Sunday April 21st 1805.
Set out at an early hour this morning. Capt Clark walked on shore; the wind tho a head was not violent. the country through which we passed is very simelar in every rispect to that through which we have passed for several days.— We saw immence herds of buffaloe Elk deer & Antelopes. Capt Clark killed a buffaloe and 4 deer in the course of his walk today; and the party with me killed 3 deer, 2 beaver, and 4 buffaloe calves. the latter we found very delicious. I think it equal to any veal I ever tasted. the Elk now begin to shed their horns. passed one large and two small creeks on the Lard. side, tho neither of them discharge any water at present. the wind blew so hard this evening that we were obliged to halt several hours. we reached the place of incampment after dark, which was on the Lard. side a little above White earth river which discharges itself on the Stard. side. immediately at the mouth of this river it is not more than 10 yards wide being choked up by the mud of the Missouri; tho after leaving the bottom lands of this river, or even sooner, it becomes a boald stream of sixty yards wide and is deep and navigable. the course of this river as far as I could see from the top of Cut bluff, was due North. it passes through a beatifull level and fertile vally about five miles in width. I think I saw about 25 miles up this river, and did not discover one tree or bush of any discription on it's borders. the vally was covered with Elk and buffaloe. saw a great number of gees today as usual, also some swan and ducks.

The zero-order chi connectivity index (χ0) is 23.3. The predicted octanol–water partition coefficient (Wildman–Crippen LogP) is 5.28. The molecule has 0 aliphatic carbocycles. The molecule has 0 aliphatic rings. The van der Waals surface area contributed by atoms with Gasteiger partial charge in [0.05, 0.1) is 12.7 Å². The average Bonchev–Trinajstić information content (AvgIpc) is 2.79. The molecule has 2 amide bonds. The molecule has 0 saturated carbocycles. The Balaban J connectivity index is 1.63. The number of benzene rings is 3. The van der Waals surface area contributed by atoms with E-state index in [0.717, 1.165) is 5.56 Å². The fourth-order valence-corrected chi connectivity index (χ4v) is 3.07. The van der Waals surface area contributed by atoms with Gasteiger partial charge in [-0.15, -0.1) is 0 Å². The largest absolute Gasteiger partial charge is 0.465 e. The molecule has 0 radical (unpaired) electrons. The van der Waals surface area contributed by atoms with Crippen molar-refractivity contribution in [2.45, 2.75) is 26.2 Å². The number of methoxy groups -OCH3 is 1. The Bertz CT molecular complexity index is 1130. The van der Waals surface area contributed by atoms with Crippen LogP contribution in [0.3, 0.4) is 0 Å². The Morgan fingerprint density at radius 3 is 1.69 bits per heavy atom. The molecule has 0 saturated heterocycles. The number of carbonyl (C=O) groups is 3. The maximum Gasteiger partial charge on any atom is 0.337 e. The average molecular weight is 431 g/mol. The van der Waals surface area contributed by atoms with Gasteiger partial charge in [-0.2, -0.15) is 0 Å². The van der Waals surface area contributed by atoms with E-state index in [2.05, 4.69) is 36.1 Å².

21st of April Sunday 1805
Set out early the wind gentle & from the N. W. the river being verry Crooked, I concluded to walk through the point, the Countrey on either Side is verry Similar to that we have passed, Saw an emence number of Elk & Buffalow, also Deer Antelopes Geese Ducks & a fiew Swan, the Buffalow is about Calveing I killed a Buffalow & 4 Deer in my walk to day, the party killed 2 deer 2 beaver & 4 Buffalow Calves, which was verry good veele. I Saw old Camps of Indians on the L. Side, we passed 1 large & 2 Small Creeks on the L. Side neither of them discharge any water into the river, in the evening the wind became verry hard a head, we made Camp at a late hour which was on the L. Side a little above the mouth of White Earth River which falls in on the Stad Side and is 60 yds. wide, several Mes. up